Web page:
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  • Writer's pictureDan Wagner

Ten Tips to Help You Adventure Smarter

If you're an experienced adventurer you'll likely know many or all of these, but not everyone is an expert. The tips below will save you money, keep you smiling, and maybe even keep you alive.

Google Maps offline

No cell service, no problem. Just head into the Google Maps app on your phone before your trip, download a map to the area that you'll be traveling in and you're good to go. Offline maps provides turn by turn GPS when there's no cell service. This one is a bit of a no brainer, but we still talk with people all the time who don't seem to know about it. The process is fairly straightforward and YouTube has plenty of clips on how they work.

Shower Toga

The best single piece of comfort gear that we've ever purchased. Being able to wash the stink off your body after a long day feels great, but a lot of times there's no shower around. Finding a truck stop sucks and can get pricey on long road trips. Shower toga lets you shower wherever you are with just a jug of water. Leaving a gallon of water in your car in the summer months leaves it nice and warm when you get back to your car and have an itch to get clean. Or, toss it in your backpack with a 2 oz. Dr Bronner's liquid soap on longer backpacking trips. The first time we used Shower Toga was on a 228 mile Appalachian Trail backpack years ago and it turned out to be our favorite piece of gear when it was all said and done. Being able to wash off hiker funk every few days with some privacy is awesome. Find a steam, collect water, and you're good to go. Just make sure to shower at least 100 feet from any stream or body of water. We've been packing it on longer backpacking trips ever since and have had numerous people ask us about it throughout the years. Out of the box it weighs just 3 oz. Check it out on their website.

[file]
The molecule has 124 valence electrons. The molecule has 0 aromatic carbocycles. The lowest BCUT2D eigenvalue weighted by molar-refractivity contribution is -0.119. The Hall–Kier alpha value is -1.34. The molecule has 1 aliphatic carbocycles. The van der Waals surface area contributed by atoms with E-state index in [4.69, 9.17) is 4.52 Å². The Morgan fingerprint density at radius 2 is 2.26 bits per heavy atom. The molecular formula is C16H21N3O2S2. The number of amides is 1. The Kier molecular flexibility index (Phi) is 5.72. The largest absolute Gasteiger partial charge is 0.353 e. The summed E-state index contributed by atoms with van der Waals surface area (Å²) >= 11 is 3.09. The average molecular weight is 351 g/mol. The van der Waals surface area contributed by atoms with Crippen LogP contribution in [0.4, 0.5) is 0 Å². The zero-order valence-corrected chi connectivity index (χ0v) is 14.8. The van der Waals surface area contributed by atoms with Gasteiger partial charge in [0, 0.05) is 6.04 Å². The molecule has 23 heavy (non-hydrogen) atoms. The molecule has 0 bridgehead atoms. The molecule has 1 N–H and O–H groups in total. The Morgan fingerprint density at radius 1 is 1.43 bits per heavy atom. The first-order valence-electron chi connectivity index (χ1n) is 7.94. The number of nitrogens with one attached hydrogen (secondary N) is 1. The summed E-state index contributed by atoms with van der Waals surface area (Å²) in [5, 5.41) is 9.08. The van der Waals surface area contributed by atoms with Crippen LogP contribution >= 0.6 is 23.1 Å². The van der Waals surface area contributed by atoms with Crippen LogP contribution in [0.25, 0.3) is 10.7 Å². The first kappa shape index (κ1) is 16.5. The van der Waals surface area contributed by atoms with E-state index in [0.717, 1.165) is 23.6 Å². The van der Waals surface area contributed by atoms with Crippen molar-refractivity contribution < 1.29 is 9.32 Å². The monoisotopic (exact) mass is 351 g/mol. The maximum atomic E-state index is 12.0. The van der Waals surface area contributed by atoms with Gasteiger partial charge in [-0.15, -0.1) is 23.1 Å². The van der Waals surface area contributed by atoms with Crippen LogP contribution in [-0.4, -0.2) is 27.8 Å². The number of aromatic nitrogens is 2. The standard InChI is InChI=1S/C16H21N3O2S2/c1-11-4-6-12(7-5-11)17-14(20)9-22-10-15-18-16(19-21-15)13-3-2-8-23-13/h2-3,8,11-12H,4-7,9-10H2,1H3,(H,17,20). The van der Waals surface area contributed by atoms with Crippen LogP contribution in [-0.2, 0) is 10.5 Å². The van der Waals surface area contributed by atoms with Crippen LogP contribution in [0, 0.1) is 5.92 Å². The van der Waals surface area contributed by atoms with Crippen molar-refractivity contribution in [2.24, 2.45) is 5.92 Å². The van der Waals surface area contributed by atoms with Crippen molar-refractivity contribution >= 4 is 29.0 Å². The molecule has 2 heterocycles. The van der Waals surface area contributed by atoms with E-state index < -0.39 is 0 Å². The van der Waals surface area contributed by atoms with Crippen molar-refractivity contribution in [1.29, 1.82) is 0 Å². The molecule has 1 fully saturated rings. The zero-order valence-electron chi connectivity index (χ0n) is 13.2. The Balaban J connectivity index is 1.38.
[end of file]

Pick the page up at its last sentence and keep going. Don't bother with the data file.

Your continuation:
AllTrails Pro/+

It's no secret that the best hiking trail app on the market has a paid Pro version, but have you tried it? If not, you need to. There are several reasons to purchase the Pro version, but the two biggest are offline hiking trail maps, the ability to create custom maps, and off-route notifications. The latter has saved our asses several times. If you accidentally take the wrong split in the trail or wander off trail the app alerts you. Great feature, but offline maps and creating custom maps are the best features in our opinion. Offline maps allows you to download the trail map so when you're in an area where there's no cell service you still have a map to lead you in the right direction. Creating custom maps is huge too. While AllTrails has a massive inventory of trails on its app, there's also a lot not listed. For example, when we picked up a copy of Maren Horjus's Backpacker Hidden Gems: 100 Greatest Undiscovered Hikes Across America we found several routes not listed on AllTrails. In all of three minutes we were able to create a custom map on their website and sync it with our phone for our backpack the following weekend. Added in 2023, the Preview Route feature in the app also allows users to view an animated video of the trail to get a better feel for the route when planning a hike or backpack.